Log In

Reset Password

Stephen Wright’s Glasgow notebook

First Prev 1 2 Next Last

If medals were awarded for cutting a striking figure on the global fashion runway that is the opening ceremony, then surely Bermuda's male athletes would be among the front-runners for gold.

While it's fair to say that the odds are stacked against Bermuda troubling the medal table here in Glasgow, at least the likes of Roy-Allan Burch and Micah Franklin can swagger and strut their way into Celtic Park tonight safe in the knowledge that few can rival their style and splendour.

Over the years, the Island's athletes have effortlessly avoided the painful pitfalls of the fickle, fast-paced, unforgiving world of fashion by sticking to what they know on opening ceremony night.

Sure, the combination of navy blazer, red Bermuda shorts and knee-high socks may well raise some sniggers and guffaws from the 40,000 expected to fill tonight's stadium and more than a billion watching on television around the world.

But somewhere among those chortles and titters will be the kind of respect that only a man wearing, well, geranium red shorts and knee-high socks has the right to earn.

It's a brand of fearless fashion that will always be met with some derision from the uninitiated.

Take the Houston Chronicle's reaction to Tucker Murphy rocking the famous red shorts — the staple of every self-respecting Bermudian man's wardrobe — at this year's Winter Olympics in Sochi, Russia.

Tucker, who will compete in the triathlon tomorrow, sported the Island's namesake leg garment in temperatures below 40F, only to be savaged by one scribe as “upholding Bermuda's tradition of looking like idiots”.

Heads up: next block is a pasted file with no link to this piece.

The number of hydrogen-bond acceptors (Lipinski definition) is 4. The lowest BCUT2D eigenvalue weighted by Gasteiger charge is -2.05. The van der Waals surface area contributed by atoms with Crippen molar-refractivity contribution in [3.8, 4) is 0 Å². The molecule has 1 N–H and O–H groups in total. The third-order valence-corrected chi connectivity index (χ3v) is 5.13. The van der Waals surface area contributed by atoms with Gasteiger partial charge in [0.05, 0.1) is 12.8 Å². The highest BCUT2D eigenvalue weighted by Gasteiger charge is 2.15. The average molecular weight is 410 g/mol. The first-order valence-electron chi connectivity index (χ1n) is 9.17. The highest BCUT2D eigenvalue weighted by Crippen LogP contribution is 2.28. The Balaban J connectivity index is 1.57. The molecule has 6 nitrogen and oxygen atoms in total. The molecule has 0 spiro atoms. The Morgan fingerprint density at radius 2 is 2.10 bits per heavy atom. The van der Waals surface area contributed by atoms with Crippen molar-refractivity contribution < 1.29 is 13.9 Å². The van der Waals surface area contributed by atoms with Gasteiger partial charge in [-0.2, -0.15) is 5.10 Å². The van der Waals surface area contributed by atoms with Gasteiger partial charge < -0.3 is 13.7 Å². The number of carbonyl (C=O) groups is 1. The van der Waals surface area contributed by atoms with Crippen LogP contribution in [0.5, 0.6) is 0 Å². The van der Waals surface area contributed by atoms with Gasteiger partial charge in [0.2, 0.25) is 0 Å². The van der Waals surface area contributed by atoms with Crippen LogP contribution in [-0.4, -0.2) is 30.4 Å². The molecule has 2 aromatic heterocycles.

Others, however, were more complimentary of Murphy's devil-may-care look, with Maria Sharapova, the tennis star, tweeting: “Bermuda wearing shorts .?.?. love it! 6 degrees in the stadium #OpeningCeremony.

Equally at home in the boardroom or boatyard, the iconic red Bermuda shorts capture the real essence of the Bermudian male and Team Bermuda's steadfast approach to making them the key piece of their opening ceremony outfit deserves to be applauded.

If only Scotland, the Commonwealth Games hosts, had taken a leaf out of Bermuda's book.

The brave, perhaps misguided, left-field choice of turquoise, fuchsia and caramel tartan kilt with a blue shirt as the male uniform and flowing wraparound dress for the female athletes has been heavily ridiculed.

Such is the degree of dislike for the bizarre ensemble — described to me by one Glasgow cabbie as “looking like a camp William Wallace” — thousands of outraged Scots have signed an online petition to drop the costume that their athletes are to parade in tonight.

Yes, this embarrassment could have been avoided had Scotland adopted Bermuda's simple sartorial secret: If it ain't broke, don't fix it.

Freeze frame: Tucker Murphy leads the Bermuda contingent during the opening ceremony of the Winter Olympics in Sochi, Russia, in his eye-popping national dress
Long arm of the corporation: swimmers Julian Fletcher and Roy-Allan Burch see the sights

You must be Registered or to post comment or to vote.

Published July 23, 2014 at 9:00 am (Updated July 23, 2014 at 2:11 am)

Stephen Wright’s Glasgow notebook

What you
Need to
1. For a smooth experience with our commenting system we recommend that you use Internet Explorer 10 or higher, Firefox or Chrome Browsers. Additionally please clear both your browser's cache and cookies - How do I clear my cache and cookies?
2. Please respect the use of this community forum and its users.
3. Any poster that insults, threatens or verbally abuses another member, uses defamatory language, or deliberately disrupts discussions will be banned.
4. Users who violate the Terms of Service or any commenting rules will be banned.
5. Please stay on topic. "Trolling" to incite emotional responses and disrupt conversations will be deleted.
6. To understand further what is and isn't allowed and the actions we may take, please read our Terms of Service
7. To report breaches of the Terms of Service use the flag icon